For Corinne Denegre, AIDS is more than a disease that touches faceless, nameless people.
Denegre, chairman of the Community Service Committee at St. Stephens Episcopal Church in Billings, has had two family members diagnosed with it.
That was back in the mid-1980s, when Denegre lived in New Orleans.
"At that time, there was such fear about AIDS," she said. "And people with AIDS were treated with a lot of fear. They felt isolated."
Some things have changed since then, she said.
"It's not seen as a death sentence as it once was," Denegre said, and medications have come a long way. "But the stigma is still enormous."
That's why she turned to her parish, St. Stephens, to encourage people of the faith community to reach out to people with HIV or AIDS. With the blessing of the church's rector, the Rev. Jacob Knee, the church is putting on a community dinner and discussion on Sunday to help members of the faith community learn how to get involved.
Even though HIV/AIDS isn't in the media spotlight these days, it hasn't disappeared, Denegre said. According to the Centers for Disease Control and Detection, the number of people with HIV infection in the United States totals about 1.1 million.
Dean Wells, executive director of the Yellowstone AIDS Project, said hat as of the last census, about 415 people were known to be living with HIV in Montana. Yellowstone County has the highest number in the state, and 20-plus new cases are diagnosed each year.
In 2009, Wells said, about 31 cases were diagnosed in the county. The totals for 2010 aren't in yet, he said, but the number probably will be in the mid-20s.
Wells agrees with Denegre's belief that people with the disease tend to feel incredibly stigmatized.
"They fear letting their status be known to anyone," he said. "They're afraid if their landlord finds out, they'll be evicted or if their boss finds out, they'll be fired. So they hide this often and they live in pretty much constant fear of someone finding out."
Denegre has been working with Wells on the dinner and discussion. She has also included AIDSpirit, a faith-based Billings nonprofit that reaches out to people afflicted with or affected by HIV/AIDS.
Both groups will take part in Sunday night's discussion.
Sister Mary V. Maronick, who has with AIDSpirit since 1996, is pleased to be involved in the effort to engage more people of faith. "We're pretty excited a church has gotten involved in wanting to get as many people as possible in the congregation involved in this community effort," Maronick said.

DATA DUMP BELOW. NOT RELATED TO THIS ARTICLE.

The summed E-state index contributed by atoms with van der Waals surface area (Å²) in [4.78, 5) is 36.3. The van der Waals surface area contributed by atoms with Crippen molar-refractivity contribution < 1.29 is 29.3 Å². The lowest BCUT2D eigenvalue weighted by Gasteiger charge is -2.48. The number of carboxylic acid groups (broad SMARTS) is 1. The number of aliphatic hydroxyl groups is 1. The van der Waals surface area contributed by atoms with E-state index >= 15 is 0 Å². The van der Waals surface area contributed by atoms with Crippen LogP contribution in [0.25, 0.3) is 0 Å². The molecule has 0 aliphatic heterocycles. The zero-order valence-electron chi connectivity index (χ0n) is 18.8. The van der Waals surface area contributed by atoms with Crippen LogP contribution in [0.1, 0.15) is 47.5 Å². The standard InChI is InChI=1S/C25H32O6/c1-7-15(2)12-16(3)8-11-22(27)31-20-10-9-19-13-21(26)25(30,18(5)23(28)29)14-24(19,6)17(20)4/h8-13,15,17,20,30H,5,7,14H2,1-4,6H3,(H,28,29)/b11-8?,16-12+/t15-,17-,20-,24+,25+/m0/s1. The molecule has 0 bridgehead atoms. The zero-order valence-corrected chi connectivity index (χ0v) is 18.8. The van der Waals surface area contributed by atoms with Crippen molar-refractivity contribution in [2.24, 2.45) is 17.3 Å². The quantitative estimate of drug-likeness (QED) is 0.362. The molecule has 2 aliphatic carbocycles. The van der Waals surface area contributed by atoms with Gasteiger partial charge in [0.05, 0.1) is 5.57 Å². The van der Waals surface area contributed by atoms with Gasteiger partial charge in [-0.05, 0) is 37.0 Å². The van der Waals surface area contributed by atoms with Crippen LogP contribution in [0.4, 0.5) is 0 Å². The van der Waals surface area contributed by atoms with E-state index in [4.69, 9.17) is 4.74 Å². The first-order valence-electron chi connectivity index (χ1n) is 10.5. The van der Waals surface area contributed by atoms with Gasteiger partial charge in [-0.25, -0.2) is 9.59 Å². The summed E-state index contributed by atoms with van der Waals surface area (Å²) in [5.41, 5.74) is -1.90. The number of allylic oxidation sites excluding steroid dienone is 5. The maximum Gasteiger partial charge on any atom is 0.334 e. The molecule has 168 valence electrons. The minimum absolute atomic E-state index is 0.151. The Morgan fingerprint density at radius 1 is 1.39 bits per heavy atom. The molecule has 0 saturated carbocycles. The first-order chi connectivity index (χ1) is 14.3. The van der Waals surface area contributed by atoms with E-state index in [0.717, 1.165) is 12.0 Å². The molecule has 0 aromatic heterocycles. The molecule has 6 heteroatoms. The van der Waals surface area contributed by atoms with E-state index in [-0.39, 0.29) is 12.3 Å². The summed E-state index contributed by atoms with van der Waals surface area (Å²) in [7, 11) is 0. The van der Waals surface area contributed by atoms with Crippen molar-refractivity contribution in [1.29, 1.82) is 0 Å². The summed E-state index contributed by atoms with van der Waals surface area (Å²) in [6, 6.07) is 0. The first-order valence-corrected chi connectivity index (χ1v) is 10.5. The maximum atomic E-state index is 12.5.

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Holy Rosary Church in Billings gives AIDSpirit office space. And the Catholic parish raises money for the nonprofit's outreach to AIDS orphans in Africa.
But there aren't any local churches that Maronick knows of that work with the community's HIV/AIDS population. Among the services AIDSpirit provides is offering meals to clients.
Denegre helps with that program. She makes and brings dinner to two HIV clients in Billings every week. It's a way, she said, of letting them know that someone cares.
"When I prepare and take a meal, it gives me a chance to think about them, make them feel a little less alone," she said. "It's a way of letting them know we haven't forgotten about them."
Kathy Hall, who recently retired after years of working with HIV/AIDS patients through RiverStone Health, also volunteers with AIDSpirit. She said supporting patients with HIV is crucial.
"I think that clients would have much more likelihood of staying on their medications if they felt supported and loved by friends and family and the community in general," she said.
That's critical, Hall said, because people with the disease who stop their drug regimen can build up a resistance to the drugs.
That same care can help with prevention, Maronick said.
"If you think about it, somebody who is loved and supported is going to be much more likely to take steps to prevent the spread of HIV as opposed to someone who feels ostracized by the world," she said.
For Denegre, there is also the pain that people with HIV/AIDS experience when they feel rejected by faith communities. She remembers an AIDS patient in New Orleans she invited to church, but he worried he might not be welcome.
"I think sometimes people with AIDS have gotten a mixed message on how they would be received in church," Denegre said.
"The very places that should be offering support and love, the gospel message, is the very place they feel shunned by," she said.
Wells hopes Sunday's event will help make members of that population feel welcome and accepted.
"When they can see there are people who care about them, that they are trying to do something for them, I think it will heal some of that pain from their past," he said.